As the negotiations over Iran’s nuclear program careen toward the finish line, tensions between U.S President Barack Obama’s administration and Israel remain high. The inability of the United States and Israel to reconcile their positions is not, as some critics contend, the result of Obama’s wavering commitment to Israel’s defense, but of two enduring and deep peculiarities of U.S. strategy: first, its expansiveness, and second, America’s uniquely idealistic strategic culture. These shape not only U.S. cooperation with Israel but also U.S. security partnerships around the world.
Unlike Israel, the U.S. has far-ranging, interconnected global concerns. How the U.S. deals with Iran reverberates outside the Middle East. Done badly, the U.S. approach to Iran might advance Israel’s security while degrading American interests elsewhere in the world.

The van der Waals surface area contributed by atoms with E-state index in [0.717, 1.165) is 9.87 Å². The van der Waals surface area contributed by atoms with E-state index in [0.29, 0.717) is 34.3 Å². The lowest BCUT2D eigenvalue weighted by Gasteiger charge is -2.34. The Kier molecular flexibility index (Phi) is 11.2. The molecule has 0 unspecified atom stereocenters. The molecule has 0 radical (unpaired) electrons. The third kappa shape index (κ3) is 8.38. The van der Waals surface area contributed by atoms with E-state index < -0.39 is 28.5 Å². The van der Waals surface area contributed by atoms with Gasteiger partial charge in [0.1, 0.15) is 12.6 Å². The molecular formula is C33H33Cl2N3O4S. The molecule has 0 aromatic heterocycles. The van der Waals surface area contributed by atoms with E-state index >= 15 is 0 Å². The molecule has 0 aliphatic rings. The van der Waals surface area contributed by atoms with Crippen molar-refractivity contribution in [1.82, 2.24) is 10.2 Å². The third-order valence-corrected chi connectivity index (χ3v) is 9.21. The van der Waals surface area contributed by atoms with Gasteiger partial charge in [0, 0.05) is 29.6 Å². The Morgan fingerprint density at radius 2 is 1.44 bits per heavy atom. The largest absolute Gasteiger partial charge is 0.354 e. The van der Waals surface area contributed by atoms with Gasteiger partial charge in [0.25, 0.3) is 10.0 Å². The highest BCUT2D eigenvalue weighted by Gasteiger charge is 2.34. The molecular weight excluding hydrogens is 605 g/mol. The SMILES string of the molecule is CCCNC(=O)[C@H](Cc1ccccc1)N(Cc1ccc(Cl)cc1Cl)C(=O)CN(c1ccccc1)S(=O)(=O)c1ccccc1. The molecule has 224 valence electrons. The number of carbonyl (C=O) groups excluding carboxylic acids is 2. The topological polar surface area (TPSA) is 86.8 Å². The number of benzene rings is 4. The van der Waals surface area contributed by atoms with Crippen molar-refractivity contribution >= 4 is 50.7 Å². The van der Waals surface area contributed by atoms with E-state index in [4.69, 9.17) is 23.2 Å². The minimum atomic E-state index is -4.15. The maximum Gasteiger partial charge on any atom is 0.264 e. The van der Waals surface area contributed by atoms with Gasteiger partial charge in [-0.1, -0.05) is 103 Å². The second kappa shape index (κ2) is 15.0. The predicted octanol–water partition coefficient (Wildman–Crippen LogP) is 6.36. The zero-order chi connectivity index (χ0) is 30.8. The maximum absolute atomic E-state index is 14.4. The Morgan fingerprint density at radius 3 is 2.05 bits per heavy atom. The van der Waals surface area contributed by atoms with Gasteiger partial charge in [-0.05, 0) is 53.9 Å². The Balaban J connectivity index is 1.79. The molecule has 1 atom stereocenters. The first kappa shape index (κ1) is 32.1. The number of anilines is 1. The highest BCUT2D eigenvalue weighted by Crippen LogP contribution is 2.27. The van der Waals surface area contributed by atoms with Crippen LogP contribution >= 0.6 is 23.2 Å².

The use of military force to slow down Iran’s nuclear program is a perfect example. No American leader would want Iran to deploy nuclear weapons or even have a nuclear breakout capability. But a sustained military operation to delay Iran’s nuclear program would pull U.S. military resources away from other regions, diminishing Washington’s ability to reassure Pacific nations facing Chinese military assertiveness or Eurasian nations that may be targets of Russian aggression. It would also erode cooperation between Washington and its partners to counter violent transnational networks, particularly in Islamic nations, regardless of how hostile they might be to Iran’s regional ambitions. America’s Middle Eastern allies that are most sensitive to public opinion would find it especially difficult to continue cooperation with the U.S. after an attack on Iran, given the civilian casualties such an attack would certainly cause.